Vol. 12 •Issue 11 • Page 16
Personalized Medicine: It’s in Our Genes
Approximately 95 percent of our genomic DNA sequence is shared with chimpanzees.1 While this may sound alarming, it confirms the hypothesis that we, as individuals, are not solely the product of our genes. Rather, we are a product of our genes and their interactions with the surrounding environment through complex biochemical systems. Unraveling these biological systems along with the identification of the human genome sequence has led to a better understanding of human disease processes and the beginning of more specific or targeted drug therapies.
In the clinical laboratory, molecular diagnostics has become a routine testing discipline with applications for diagnostic, prognostic and predictive testing. These applications continue to be developed for addressing the more complex yet common diseases. However, an intriguing aspect of clinical medicine and our ability to diagnose disease more accurately is often how diagnosis-based therapy fails (Table 1).
Response to Therapy
Therapeutic response is highly variable between individuals and can be associated with serious adverse reactions (ADRs).2 ADRs rank as one of the leading causes of morbidity and mortality in the developed world.3 Not only does this interindividual variability affect patient care, but the cost to the health care system can also be significantly altered by pharmacologic therapies if there are a large number of nonresponders or ADRs.
Can we approach response to therapy in a similar fashion as we would a diagnostic test for a complex disease? That is, are there alterations in our genome that could predict whether an individual would respond to or have minimal ADRs to a specific therapy? In addition, would it be possible to use this same type of information to provide optimal drug dosage? It is estimated that 20 percent to 95 percent of these variable responses can be explained by a genetic predisposition for drug response and not a predisposition for disease. The application of molecular diagnostic technologies to address drug response through genomics has become known as pharmacogenomics (PGx). The overall goal of PGx is to increase favorable drug responses and decrease adverse responses in an individual patient.4 This requires the ability to detect minor alterations or differences in our DNA, known as polymorphisms, that may be associated with these adverse responses.
Polymorphisms are gene sequences that occur in at least one percent of the population. There are approximately 10 million single nucleotide polymorphisms (SNPs or one base changes) that are scattered throughout our genome. With respect to PGx, the majority of these SNPs are found in drug metabolizing enzymes, receptors, transport proteins and drug targets (Table 2). The overall expression, function and stability of these proteins can be determined by a particular SNP that may be present in the gene sequence.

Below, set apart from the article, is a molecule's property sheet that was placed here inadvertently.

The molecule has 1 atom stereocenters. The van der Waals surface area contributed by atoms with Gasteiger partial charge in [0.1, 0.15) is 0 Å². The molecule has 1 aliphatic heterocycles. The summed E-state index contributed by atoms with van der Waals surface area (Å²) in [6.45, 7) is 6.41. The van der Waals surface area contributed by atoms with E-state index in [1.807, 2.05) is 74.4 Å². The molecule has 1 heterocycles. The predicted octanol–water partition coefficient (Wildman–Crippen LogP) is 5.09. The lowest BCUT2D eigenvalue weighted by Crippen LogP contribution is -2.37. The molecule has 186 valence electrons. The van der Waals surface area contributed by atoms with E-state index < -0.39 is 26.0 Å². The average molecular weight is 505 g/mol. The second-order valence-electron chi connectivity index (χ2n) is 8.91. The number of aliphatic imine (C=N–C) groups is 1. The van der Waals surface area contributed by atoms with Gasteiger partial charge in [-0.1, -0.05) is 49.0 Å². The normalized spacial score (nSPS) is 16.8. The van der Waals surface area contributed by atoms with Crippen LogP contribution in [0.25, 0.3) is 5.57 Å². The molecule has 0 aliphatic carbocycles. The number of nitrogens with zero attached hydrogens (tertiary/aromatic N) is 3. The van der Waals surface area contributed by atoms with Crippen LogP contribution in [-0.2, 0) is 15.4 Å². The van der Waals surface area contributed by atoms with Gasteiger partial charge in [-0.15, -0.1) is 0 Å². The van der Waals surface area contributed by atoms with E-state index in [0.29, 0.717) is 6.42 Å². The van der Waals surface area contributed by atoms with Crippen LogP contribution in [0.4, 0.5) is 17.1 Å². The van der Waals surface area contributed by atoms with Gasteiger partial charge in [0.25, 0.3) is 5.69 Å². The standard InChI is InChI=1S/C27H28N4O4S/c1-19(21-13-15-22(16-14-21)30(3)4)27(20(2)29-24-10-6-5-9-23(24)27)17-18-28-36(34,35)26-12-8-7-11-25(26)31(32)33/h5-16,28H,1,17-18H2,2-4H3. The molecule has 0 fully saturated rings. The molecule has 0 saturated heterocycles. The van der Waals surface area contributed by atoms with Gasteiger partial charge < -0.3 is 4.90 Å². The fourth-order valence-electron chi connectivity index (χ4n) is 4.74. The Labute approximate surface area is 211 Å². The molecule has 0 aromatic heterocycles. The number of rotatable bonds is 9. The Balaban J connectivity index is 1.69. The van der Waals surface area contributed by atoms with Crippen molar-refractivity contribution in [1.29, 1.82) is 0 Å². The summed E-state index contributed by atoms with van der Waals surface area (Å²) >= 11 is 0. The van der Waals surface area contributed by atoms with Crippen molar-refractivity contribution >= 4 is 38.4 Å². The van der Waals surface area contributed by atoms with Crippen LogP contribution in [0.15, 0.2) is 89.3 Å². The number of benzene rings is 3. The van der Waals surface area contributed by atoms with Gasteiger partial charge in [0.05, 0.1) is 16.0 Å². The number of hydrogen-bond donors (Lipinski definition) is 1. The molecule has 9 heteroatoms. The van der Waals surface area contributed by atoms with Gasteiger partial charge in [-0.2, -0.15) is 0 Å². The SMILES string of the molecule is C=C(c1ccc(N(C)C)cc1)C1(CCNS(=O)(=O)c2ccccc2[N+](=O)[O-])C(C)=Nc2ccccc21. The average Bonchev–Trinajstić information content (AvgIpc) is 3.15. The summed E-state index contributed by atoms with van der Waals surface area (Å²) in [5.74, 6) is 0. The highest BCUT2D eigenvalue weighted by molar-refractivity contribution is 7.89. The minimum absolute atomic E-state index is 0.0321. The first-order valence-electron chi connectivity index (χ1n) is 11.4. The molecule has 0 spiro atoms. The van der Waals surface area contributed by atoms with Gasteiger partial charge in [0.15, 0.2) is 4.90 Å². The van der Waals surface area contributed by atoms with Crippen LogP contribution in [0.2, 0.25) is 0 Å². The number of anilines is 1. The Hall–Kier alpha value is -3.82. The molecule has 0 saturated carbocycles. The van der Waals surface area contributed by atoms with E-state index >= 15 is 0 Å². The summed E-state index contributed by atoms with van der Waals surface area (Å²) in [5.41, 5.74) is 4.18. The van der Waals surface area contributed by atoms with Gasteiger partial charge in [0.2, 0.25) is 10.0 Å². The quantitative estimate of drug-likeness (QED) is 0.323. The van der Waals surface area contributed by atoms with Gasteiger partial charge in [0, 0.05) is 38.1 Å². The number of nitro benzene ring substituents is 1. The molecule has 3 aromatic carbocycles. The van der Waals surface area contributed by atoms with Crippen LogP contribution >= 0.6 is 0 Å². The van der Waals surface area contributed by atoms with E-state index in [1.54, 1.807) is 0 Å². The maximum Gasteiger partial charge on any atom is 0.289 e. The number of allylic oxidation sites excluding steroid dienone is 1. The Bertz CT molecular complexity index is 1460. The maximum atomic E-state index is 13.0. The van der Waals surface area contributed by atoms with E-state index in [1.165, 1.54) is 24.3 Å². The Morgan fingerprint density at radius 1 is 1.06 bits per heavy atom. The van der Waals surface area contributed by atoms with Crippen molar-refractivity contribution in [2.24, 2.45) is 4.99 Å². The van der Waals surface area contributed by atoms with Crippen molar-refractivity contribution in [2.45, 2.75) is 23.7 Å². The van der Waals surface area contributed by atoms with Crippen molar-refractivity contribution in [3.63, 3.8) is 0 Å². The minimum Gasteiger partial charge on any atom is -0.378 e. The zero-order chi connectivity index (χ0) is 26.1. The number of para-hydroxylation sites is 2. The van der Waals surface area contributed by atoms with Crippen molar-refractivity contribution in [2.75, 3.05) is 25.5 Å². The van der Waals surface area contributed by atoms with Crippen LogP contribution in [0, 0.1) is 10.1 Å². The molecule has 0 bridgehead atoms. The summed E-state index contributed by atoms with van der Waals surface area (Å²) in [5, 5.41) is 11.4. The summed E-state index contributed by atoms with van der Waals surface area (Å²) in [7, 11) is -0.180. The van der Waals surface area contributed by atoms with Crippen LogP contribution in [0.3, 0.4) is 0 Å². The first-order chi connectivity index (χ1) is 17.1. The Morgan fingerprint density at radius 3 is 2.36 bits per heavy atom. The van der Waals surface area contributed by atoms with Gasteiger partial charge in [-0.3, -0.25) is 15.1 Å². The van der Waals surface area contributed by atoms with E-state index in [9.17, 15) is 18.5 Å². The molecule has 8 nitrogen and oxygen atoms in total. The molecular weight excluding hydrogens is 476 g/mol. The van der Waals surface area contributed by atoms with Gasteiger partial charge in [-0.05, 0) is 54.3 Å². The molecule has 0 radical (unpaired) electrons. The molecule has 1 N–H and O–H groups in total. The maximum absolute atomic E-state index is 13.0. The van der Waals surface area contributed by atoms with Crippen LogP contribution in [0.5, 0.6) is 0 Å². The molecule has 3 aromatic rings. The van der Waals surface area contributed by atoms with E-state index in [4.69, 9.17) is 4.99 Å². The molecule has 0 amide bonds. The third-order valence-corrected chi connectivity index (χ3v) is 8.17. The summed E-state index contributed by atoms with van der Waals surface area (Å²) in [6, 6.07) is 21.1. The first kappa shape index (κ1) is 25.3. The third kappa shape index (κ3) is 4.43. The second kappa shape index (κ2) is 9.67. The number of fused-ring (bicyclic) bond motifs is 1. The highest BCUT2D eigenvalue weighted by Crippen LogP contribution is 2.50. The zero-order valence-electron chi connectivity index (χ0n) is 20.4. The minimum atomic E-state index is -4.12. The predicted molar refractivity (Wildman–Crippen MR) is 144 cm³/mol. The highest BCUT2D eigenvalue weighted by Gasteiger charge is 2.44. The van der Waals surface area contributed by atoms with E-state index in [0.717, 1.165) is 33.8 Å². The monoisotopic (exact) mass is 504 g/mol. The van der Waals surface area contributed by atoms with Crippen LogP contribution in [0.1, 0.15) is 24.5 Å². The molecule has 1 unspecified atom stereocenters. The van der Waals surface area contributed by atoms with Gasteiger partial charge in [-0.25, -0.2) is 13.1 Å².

Numerous technologies are available for detecting SNPs on a routine basis. Typically, DNA is extracted from a whole blood specimen, then interrogated using various methodologies. The INVADER® technology (Third Wave Technologies, Madison, WI) is an enzymatic method for detecting polymorphisms and does not require amplification of gene sequences. Alternatively, the polymerase chain reaction (PCR) is most commonly used to amplify specific regions of genes, which are then analyzed using restriction enzymes, DNA sequencing or probe hybridization reactions. Assay throughput can vary from low (gel-based) to high (microchip array or automated sequencing) depending on the platform used. As PGx becomes more mainstream, the molecular diagnostics laboratory will be able to provide testing with analytical performance characteristics suitable for routine use.
SNPs or other genetic variations can result in loss or gain of drug metabolizing enzyme activity. This functional difference in enzyme activity can have profound effects on the drug dosage and obtained therapeutic levels.5 In addition to quantitative differences in enzyme activity, SNPs can also lead to functional differences in receptor proteins as with the b2-adrenergic receptor in asthma patients. Certain receptor polymorphisms are associated with a lack of response to the commonly prescribed medication, albuterol.6
Dr. Tsongalis is director, Molecular Pathology, Department of Pathology and Laboratory Medicine, Hartford (CT) Hospital.
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